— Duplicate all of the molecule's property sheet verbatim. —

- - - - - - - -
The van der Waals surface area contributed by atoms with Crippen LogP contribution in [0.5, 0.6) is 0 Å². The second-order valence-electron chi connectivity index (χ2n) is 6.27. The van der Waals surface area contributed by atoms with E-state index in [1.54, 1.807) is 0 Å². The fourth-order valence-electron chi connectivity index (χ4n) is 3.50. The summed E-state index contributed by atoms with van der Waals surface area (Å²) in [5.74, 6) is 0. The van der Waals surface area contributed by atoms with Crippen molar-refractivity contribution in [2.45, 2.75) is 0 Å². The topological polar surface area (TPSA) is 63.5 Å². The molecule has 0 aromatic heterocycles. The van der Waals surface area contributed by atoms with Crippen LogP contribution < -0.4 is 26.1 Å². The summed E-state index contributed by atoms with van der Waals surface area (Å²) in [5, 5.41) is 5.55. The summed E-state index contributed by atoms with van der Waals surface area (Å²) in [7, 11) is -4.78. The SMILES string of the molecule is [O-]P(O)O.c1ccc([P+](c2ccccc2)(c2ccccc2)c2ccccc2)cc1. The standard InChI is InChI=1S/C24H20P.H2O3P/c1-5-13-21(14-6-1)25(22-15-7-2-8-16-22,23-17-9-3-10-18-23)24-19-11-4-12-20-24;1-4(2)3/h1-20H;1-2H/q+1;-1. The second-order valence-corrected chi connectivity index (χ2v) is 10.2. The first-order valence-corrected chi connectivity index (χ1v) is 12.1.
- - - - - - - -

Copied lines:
The van der Waals surface area contributed by atoms with Crippen LogP contribution in [0.5, 0.6) is 0 Å². The second-order valence-electron chi connectivity index (χ2n) is 6.27. The van der Waals surface area contributed by atoms with E-state index in [1.54, 1.807) is 0 Å². The fourth-order valence-electron chi connectivity index (χ4n) is 3.50. The summed E-state index contributed by atoms with van der Waals surface area (Å²) in [5.74, 6) is 0. The van der Waals surface area contributed by atoms with Crippen molar-refractivity contribution in [2.45, 2.75) is 0 Å². The topological polar surface area (TPSA) is 63.5 Å². The molecule has 0 aromatic heterocycles. The van der Waals surface area contributed by atoms with Crippen LogP contribution < -0.4 is 26.1 Å². The summed E-state index contributed by atoms with van der Waals surface area (Å²) in [5, 5.41) is 5.55. The summed E-state index contributed by atoms with van der Waals surface area (Å²) in [7, 11) is -4.78. The SMILES string of the molecule is [O-]P(O)O.c1ccc([P+](c2ccccc2)(c2ccccc2)c2ccccc2)cc1. The standard InChI is InChI=1S/C24H20P.H2O3P/c1-5-13-21(14-6-1)25(22-15-7-2-8-16-22,23-17-9-3-10-18-23)24-19-11-4-12-20-24;1-4(2)3/h1-20H;1-2H/q+1;-1. The second-order valence-corrected chi connectivity index (χ2v) is 10.2. The first-order valence-corrected chi connectivity index (χ1v) is 12.1.